This course is an analytical presentation of the government and politics in the United States. It includes the study of general concepts used to interpret U.S. politics with analyses of specific examples. Students are introduced to the various institutions, groups, beliefs and ideas that comprise the U.S. political scene.
This course is designed to enable the student to gain and display an understanding of United States government and politics and the processes of government that shape public policy. It will provide an analytical perspective on government and politics in the United States, and will enable the student to become familiar with the various institutions of government and the groups, beliefs and ideas that constitute the U.S. political system. The study of general concepts used to interpret U.S. politics will be supplemented by frequent analysis of specific examples. It is offered in a one-semester format during the fall, winter, and summer terms.
This is a 1 semester course consisting of 8 units. Upon successful completion students will receive 0.5 credit towards high school graduation.
Required Course Materials
Please access the list of course materials from the OC Online book ordering system and order your materials as soon as possible. Oftentimes, course materials are on back order and you may experience a delay in receiving them, causing students to fall behind in their online coursework. When ordering used or rented materials, be careful that online access codes are also current.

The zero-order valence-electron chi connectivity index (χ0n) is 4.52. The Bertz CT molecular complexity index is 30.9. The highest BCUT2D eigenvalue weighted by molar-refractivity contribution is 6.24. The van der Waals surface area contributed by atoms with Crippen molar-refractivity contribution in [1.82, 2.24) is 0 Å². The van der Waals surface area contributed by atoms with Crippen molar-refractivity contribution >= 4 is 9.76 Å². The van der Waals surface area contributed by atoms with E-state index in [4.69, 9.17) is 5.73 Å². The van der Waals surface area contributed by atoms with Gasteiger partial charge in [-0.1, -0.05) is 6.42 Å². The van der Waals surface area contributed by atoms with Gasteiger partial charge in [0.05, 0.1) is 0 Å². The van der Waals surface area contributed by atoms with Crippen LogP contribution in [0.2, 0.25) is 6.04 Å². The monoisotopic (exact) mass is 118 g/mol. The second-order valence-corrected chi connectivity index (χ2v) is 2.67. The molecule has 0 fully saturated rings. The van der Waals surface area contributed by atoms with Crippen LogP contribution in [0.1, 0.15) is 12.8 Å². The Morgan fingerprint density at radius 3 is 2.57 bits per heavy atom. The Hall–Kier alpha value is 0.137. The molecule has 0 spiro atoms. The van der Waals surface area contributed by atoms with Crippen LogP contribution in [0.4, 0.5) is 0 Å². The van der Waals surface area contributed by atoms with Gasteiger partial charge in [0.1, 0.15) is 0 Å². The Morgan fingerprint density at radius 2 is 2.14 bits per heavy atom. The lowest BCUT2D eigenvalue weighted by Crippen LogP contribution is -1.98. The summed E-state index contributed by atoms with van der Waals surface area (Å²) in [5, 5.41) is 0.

Methods of Instruction/ Evaluation
Throughout the course, students will be assessed using the following methods. The percentage is the total percentage that each category will count towards the student’s final grade in the course.
Unit tests will be given at the end of every unit. Generally, there will be two sections to each exam. The first section will consist of multiple-choice questions specifically covering the assigned reading. The second section will consist of a Free Response Question(s) (FRQ) that will cover the major themes from the unit.
Assignments includes weekly synchronous live sessions, ThinkFast! Activities, Discussion board posts, and other projects. You are expected to be present for each synchronous discussion. They are designed to review for the exam and dive deeper into the topics covered in that unit. If you cannot make it, you must email the instructor prior to the date of the discussion with the reason for your absence. A make-up assignment will be given in place of the synchronous discussion. Please try and make it- it is an opportunity for you to converse with your peers regarding the modern events/ ideas that are relevant to the unit. You will be expected to regularly contribute to discussion board research activities. Each activity will ask you to research a topic on your own and collaborate/ converse with your peers regarding your findings. You will consistently be asked to complete ThinkFast! Activities throughout the course. They are designed to encourage you to dive deeper into thought for the covered material and to hold you accountable for going through the class content.
Quizzes will be given periodically to assess student comprehension. They are designed as learning checkpoints throughout each unit and the course. They will not always be given in a traditional format; worksheets and/ or outside work will occasionally count as a quiz grade.
You will complete a participation document at the end of every unit that assesses your engagement with peers in the class, your instructor, and the course material. Attendance at synchronous sessions or completion of notes or an assignment for missed live sessions is evaluated in this assignment. Additionally, your contribution to discussion board posts and interaction with your teacher is evaluated.
At the end of the term, each student will take a comprehensive final exam.